Sponsored By
An organization or individual has paid for the creation of this work but did not approve or review it.

ADVERTISEMENT

ADVERTISEMENT

Engineer in fiery Casselton oil train crash sues BNSF Railway

FARGO - The engineer of an oil tanker train that exploded after derailing near Casselton in 2013 is suing the railroad, claiming its negligence caused the fiery wreck that has left him with post-traumatic stress disorder.

1626070+casselton.jpg
Fire erupts after trains, one of them transporting crude oil, collided west of Casselton, N.D., on Monday, Dec. 30, 2013. Photo Courtesy of William Hejl

FARGO – The engineer of an oil tanker train that exploded after derailing near Casselton in 2013 is suing the railroad, claiming its negligence caused the fiery wreck that has left him with post-traumatic stress disorder.

Bryan Thompson of Fargo was operating the oil tanker train when an oncoming grain train derailed in his path just west of Casselton on Dec. 30, 2013, according to the lawsuit filed Tuesday in Cass County District Court.

Thompson couldn’t stop the oil tanker train in time. It hit the grain train and then itself derailed.

“Behind him, tank cars were starting to derail, catch fire and explode,” said Thomas Flaskamp, the lawyer for Thompson.

The train engineer had to “run for his life” to escape the explosions, his lawyer said.

ADVERTISEMENT

No one was physically injured in the derailment or subsequent fire, BNSF Railway said at the time.

But the lawsuit claims Thompson “was caused to suffer severe and permanent injuries and damages,” which Flaskamp said were caused by PTSD.

 Thompson, who’s in his 30s, can no longer work as a train engineer and is pursuing education to become a teacher in Fargo, Flaskamp said Tuesday.

His client “had a long career at the railroad to go,” Flaskamp said.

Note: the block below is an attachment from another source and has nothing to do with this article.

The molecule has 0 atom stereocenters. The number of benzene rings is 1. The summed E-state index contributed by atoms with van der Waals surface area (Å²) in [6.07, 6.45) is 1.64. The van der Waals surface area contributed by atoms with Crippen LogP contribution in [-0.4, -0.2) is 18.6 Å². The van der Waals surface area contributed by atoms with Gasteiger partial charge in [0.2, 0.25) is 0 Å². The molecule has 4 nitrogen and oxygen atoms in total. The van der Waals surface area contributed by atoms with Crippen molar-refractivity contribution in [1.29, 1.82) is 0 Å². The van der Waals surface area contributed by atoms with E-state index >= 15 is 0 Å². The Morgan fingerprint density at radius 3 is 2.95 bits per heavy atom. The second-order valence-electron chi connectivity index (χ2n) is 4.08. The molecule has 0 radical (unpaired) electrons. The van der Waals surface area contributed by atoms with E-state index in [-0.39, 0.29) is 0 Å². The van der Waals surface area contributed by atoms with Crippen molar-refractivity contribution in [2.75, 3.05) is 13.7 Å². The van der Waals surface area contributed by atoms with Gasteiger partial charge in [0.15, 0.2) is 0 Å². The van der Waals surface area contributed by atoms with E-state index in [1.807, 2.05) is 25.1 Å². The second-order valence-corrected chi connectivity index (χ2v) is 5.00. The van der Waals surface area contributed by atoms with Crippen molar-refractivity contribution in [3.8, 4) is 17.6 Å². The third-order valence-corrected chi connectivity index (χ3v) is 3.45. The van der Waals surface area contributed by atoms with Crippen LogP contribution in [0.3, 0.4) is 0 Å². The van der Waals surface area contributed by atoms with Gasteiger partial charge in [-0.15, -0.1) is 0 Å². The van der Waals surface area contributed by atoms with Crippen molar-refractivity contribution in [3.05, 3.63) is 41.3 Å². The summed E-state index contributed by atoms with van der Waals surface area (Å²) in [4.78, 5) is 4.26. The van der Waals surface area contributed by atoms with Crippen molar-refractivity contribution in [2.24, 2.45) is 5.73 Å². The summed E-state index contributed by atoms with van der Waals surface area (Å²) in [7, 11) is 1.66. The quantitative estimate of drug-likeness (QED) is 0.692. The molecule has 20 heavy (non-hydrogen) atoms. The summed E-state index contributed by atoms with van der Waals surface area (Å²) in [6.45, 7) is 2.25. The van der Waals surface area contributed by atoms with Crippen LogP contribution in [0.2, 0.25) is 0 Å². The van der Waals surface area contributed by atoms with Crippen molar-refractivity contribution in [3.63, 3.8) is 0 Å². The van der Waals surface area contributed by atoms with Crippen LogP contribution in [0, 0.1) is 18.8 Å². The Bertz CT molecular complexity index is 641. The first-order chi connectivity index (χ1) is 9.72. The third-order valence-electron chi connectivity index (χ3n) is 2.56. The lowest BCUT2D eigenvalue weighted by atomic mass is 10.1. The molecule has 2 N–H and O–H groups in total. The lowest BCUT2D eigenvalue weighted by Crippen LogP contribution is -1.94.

A dollar value for damages to Thompson isn’t stated in the lawsuit, but Flaskamp said his client plans to ask a jury for past and future wage and medical losses, as well as pain and suffering.

BNSF spokesperson Amy McBeth said the railroad had no comment on the lawsuit.

A lawyer representing the railroad in the lawsuit did not return a message Tuesday, and BNSF hasn’t responded in court filings to the lawsuit’s complaint.

Thompson’s lawsuit accuses BNSF of failing to warn him of the dangers of hauling the oil tank railcars and their tendency to rupture and explode. It also claims the railroad was using a car that was in a defective condition.  

ADVERTISEMENT

The derailment and explosions came just months after 47 people were killed by a derailment in Quebec, when 72 tank cars carrying North Dakota crude rolled driverless down a hill into the center of Lac-Megantic, Quebec, and exploded.

Those wrecks and others put renewed focus on the risks of transporting crude oil by train from the North Dakota Oil Patch, including long-known weaknesses in the main type of tank cars used in hauling crude oil by rail. That type of tank car was used in the Casselton and Quebec derailments.

Thompson claims in the lawsuit that BNSF failed to properly inspect, maintain and repair its equipment, including its track.

Five derailments have occurred on BNSF lines within a few miles west of Casselton in the past decade, with the fifth occurring in November.

The lawsuit also alleges BNSF didn’t adopt safe methods of transporting the oil tank cars, and that BNSF violated federal regulations in its operations.

 

Related Topics: CASSELTONACCIDENTS
What To Read Next
Host Bryan Piatt is joined by Matt Entz, head coach of the North Dakota State Bison football team, to discuss the pressures of leading the program and how mental health is addressed with his players.
Artificial intelligence can now act as an artist or a writer. Does that mean AI is ready to play doctor? Many institutions, including Mayo Clinic, believe that AI is ready to become a useful tool.
Columnist Carol Bradley Bursack lists the various reason why some older adults may begin to shuffle as they age.
The Buffalo Bills safety who suffered a cardiac arrest on Monday Night Football in January is urging people to learn how to save lives the way his was saved.